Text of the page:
July 22, 2020 | General


The S5000 Heritage Series recognises the legendary drivers and cars of Formula 5000, the category which is represented in spirit and modern-day form by the VHT S5000 Australian Drivers’ Championship.

There is a common thread among truly great, champion drivers. Every serious racing driver wants to be the best at their craft, but the champions are consumed by maximising every element in the game of motorsport and finding an edge that few others can compete with.

In the history of Australian motor racing, John McCormack is classed as one of those champions. He is a three-time Australian Champion Driver and one of the most prolific race winners of the F5000 era – honours which he earnt through tactical professionalism as well as obvious natural talent.

Intelligent, determined and a deep thinker, ‘Supermac’ raced with the touch of a perfectionist. In an era when reliability could best be described as unpredictable, the cerebral McCormack’s edge was technical proficiency and he drove with brake wear, clean gear changes and the rev gauge in mind. He was quick enough for numerous pole positions, but often preferred to spend practice and qualifying focussing on long run pace and tyre management.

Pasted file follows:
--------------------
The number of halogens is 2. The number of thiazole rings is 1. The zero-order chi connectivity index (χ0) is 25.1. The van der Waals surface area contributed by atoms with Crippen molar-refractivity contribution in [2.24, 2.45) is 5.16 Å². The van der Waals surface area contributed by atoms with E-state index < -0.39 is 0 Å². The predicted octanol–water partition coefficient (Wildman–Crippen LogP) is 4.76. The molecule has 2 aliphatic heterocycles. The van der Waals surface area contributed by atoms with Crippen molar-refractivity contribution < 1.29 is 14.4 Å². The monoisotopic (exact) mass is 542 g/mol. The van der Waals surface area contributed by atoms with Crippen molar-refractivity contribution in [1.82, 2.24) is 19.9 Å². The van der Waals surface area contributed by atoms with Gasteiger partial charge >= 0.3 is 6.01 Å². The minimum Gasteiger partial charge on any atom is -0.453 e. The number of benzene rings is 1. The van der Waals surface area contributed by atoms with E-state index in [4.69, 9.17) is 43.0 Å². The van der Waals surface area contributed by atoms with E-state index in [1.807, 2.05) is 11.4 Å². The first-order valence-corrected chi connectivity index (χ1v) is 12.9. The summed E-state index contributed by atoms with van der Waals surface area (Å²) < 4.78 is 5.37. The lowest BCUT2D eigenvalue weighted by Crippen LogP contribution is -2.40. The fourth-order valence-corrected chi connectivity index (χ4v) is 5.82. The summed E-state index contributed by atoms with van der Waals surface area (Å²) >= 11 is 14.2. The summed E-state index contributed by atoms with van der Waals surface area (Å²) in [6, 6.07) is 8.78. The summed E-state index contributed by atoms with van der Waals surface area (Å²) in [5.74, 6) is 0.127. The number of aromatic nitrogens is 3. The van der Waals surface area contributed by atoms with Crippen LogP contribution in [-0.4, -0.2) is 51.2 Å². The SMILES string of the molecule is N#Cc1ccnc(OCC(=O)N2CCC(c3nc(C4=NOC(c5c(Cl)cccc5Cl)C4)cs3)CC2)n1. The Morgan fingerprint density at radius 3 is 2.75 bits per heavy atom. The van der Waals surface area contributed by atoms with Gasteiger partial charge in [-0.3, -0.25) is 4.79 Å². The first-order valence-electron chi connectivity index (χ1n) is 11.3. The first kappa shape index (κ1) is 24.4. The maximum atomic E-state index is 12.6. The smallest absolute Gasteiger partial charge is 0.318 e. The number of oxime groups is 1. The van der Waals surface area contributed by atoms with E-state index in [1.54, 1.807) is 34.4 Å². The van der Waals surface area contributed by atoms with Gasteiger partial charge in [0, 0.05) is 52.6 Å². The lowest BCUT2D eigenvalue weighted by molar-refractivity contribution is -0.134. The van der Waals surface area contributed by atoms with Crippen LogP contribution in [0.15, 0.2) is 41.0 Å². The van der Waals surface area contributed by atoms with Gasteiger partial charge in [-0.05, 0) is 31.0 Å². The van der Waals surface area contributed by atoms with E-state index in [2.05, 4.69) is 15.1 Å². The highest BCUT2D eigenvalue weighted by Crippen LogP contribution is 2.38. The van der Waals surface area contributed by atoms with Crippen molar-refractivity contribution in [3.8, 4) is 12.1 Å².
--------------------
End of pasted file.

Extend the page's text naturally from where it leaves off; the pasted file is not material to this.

He was a brilliant development driver that saw the long game. McCormack and Garrie Cooper, founder of Elfin Sports Cars, forged an excellent partnership which took Elfin from the challengers of F5000 to its standard setter in a matter of seasons.

McCormack was one of the most complete drivers of his era and his mechanical understanding was rounded out by commercial acumen. He was pivotal in forming the iconic Ansett Team Elfin partnership and enjoyed relationships with brands such as BP, Budget Rent-A-Car and Unipart.

He is also well-known for racing and developing one of Australia’s most legendary Sports Sedans, the ground-breaking, F5000-based Ansett Valiant Charger.

Born in the Tasmanian port city of Burnie in 1938, McCormack had his first taste of racing – albeit without an engine – when he won the local Apex club’s soap box derby at the age of 12. Many years later, he stepped up to the real thing with a supercharged Nota Formula Junior.